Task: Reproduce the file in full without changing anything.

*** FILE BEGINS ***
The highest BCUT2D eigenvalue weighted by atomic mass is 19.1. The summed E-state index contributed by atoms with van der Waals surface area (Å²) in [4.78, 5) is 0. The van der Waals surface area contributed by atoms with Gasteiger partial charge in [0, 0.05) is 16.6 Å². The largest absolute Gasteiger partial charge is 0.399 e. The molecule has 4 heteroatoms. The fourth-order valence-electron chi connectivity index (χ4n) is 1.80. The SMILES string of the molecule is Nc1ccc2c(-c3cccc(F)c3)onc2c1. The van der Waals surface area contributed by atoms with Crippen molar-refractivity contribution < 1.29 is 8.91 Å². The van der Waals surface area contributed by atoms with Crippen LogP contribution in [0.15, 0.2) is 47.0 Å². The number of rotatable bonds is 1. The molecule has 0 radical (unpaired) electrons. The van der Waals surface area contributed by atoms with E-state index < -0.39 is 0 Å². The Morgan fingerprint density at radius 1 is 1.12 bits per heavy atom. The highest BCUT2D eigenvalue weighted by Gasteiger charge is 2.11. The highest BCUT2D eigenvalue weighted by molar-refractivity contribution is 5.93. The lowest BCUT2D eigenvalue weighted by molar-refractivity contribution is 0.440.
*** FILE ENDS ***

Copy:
The highest BCUT2D eigenvalue weighted by atomic mass is 19.1. The summed E-state index contributed by atoms with van der Waals surface area (Å²) in [4.78, 5) is 0. The van der Waals surface area contributed by atoms with Gasteiger partial charge in [0, 0.05) is 16.6 Å². The largest absolute Gasteiger partial charge is 0.399 e. The molecule has 4 heteroatoms. The fourth-order valence-electron chi connectivity index (χ4n) is 1.80. The SMILES string of the molecule is Nc1ccc2c(-c3cccc(F)c3)onc2c1. The van der Waals surface area contributed by atoms with Crippen molar-refractivity contribution < 1.29 is 8.91 Å². The van der Waals surface area contributed by atoms with Crippen LogP contribution in [0.15, 0.2) is 47.0 Å². The number of rotatable bonds is 1. The molecule has 0 radical (unpaired) electrons. The van der Waals surface area contributed by atoms with E-state index < -0.39 is 0 Å². The Morgan fingerprint density at radius 1 is 1.12 bits per heavy atom. The highest BCUT2D eigenvalue weighted by Gasteiger charge is 2.11. The highest BCUT2D eigenvalue weighted by molar-refractivity contribution is 5.93. The lowest BCUT2D eigenvalue weighted by molar-refractivity contribution is 0.440.